101-year-old baseball writer and editor Roger Angell dies

NEW YORK (AP) — Roger Angell, the famed baseball writer and reigning man of letters who for more than 70 years helped define the New Yorker’s urban spirit and style through his essays, pieces of humor and its editing, died. He was 101 years old.

Angell died Friday of heart failure, according to The New Yorker.

“No one lives forever, but you’d be forgiven for thinking Roger had a good chance,” New Yorker editor David Remnick wrote on Friday. “Like the rest of us, he suffered through pain, loss and doubt, but he generally kept the blues at bay, always looking forward; he continued to write, read, memorize new poems, build new relationships.

Heir and defender of the early days of The New Yorker, Angell was the son of founding editor Katharine White and son-in-law of longtime writer EB White. He was first published in the magazine in his 20s, during World War II, and still contributing in his 90s, an incredibly thin, young man who loved tennis and vodka martinis and viewed his life as “at safe from privileges and engrossing work, and pulled through with good luck.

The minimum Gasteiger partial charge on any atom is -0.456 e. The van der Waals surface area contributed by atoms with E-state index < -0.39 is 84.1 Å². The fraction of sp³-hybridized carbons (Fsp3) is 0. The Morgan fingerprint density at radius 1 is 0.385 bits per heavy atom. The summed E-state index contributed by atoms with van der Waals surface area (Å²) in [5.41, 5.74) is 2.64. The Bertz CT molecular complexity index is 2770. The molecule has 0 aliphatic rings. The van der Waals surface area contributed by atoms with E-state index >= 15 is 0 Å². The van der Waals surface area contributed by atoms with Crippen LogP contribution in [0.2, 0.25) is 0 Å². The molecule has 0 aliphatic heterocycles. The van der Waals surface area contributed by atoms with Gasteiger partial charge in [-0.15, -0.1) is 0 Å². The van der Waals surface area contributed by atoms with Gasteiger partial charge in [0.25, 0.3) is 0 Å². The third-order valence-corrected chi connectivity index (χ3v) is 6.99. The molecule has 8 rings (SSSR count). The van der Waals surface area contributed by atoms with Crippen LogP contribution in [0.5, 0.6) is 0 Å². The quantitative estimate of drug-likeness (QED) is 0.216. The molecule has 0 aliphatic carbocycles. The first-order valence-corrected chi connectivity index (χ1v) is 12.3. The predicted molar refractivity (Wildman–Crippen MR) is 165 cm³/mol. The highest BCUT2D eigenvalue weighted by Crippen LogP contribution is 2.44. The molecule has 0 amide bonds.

Angell lived well by the standards of her famous family. He was a former recipient of the BBWAA Career Excellence Award, formerly the JG Taylor Spink Award, for meritorious contributions to writing about baseball, an honor previously awarded to Red Smith, Ring Lardner and Damon Runyon, among others. He was the first recipient of the award not to be a member of the organization that votes for him, the Baseball Writers’ Association of America.

Its editing alone was the work of a lifetime. From the 1950s, when he inherited the job (and office) from his mother, writers he worked with included John Updike, Ann Beattie, Donald Barthelme and Bobbie Ann Mason, some of whom suffered numerous rejections before entering the special club of New York authors. Angell himself admitted, unfortunately, that even his work was not always successful.